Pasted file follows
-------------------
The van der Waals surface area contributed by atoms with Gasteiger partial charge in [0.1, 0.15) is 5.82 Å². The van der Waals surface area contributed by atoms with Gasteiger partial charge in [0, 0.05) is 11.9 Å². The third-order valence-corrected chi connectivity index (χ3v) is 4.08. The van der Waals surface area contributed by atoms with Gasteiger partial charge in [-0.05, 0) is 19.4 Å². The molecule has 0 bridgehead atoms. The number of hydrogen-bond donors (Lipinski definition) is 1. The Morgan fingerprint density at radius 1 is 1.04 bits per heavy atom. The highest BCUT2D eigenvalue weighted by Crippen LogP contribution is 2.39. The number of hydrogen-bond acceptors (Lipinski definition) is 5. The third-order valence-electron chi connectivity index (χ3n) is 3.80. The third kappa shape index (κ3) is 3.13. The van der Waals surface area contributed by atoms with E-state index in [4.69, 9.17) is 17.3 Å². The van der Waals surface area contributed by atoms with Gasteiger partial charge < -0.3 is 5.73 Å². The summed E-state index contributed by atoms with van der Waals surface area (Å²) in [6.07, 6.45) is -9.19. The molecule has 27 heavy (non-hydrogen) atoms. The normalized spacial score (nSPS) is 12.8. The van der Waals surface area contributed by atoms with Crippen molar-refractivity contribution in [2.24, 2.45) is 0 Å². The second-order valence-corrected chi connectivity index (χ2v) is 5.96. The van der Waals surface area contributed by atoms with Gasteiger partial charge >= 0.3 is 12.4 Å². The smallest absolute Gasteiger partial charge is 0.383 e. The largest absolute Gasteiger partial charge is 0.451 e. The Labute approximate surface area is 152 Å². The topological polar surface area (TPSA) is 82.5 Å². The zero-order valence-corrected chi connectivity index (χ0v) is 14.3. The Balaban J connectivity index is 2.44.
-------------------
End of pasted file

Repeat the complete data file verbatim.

The van der Waals surface area contributed by atoms with Gasteiger partial charge in [0.1, 0.15) is 5.82 Å². The van der Waals surface area contributed by atoms with Gasteiger partial charge in [0, 0.05) is 11.9 Å². The third-order valence-corrected chi connectivity index (χ3v) is 4.08. The van der Waals surface area contributed by atoms with Gasteiger partial charge in [-0.05, 0) is 19.4 Å². The molecule has 0 bridgehead atoms. The number of hydrogen-bond donors (Lipinski definition) is 1. The Morgan fingerprint density at radius 1 is 1.04 bits per heavy atom. The highest BCUT2D eigenvalue weighted by Crippen LogP contribution is 2.39. The number of hydrogen-bond acceptors (Lipinski definition) is 5. The third-order valence-electron chi connectivity index (χ3n) is 3.80. The third kappa shape index (κ3) is 3.13. The van der Waals surface area contributed by atoms with E-state index in [4.69, 9.17) is 17.3 Å². The van der Waals surface area contributed by atoms with Gasteiger partial charge < -0.3 is 5.73 Å². The summed E-state index contributed by atoms with van der Waals surface area (Å²) in [6.07, 6.45) is -9.19. The molecule has 27 heavy (non-hydrogen) atoms. The normalized spacial score (nSPS) is 12.8. The van der Waals surface area contributed by atoms with Crippen molar-refractivity contribution in [2.24, 2.45) is 0 Å². The second-order valence-corrected chi connectivity index (χ2v) is 5.96. The van der Waals surface area contributed by atoms with Gasteiger partial charge >= 0.3 is 12.4 Å². The smallest absolute Gasteiger partial charge is 0.383 e. The largest absolute Gasteiger partial charge is 0.451 e. The Labute approximate surface area is 152 Å². The topological polar surface area (TPSA) is 82.5 Å². The zero-order valence-corrected chi connectivity index (χ0v) is 14.3. The Balaban J connectivity index is 2.44.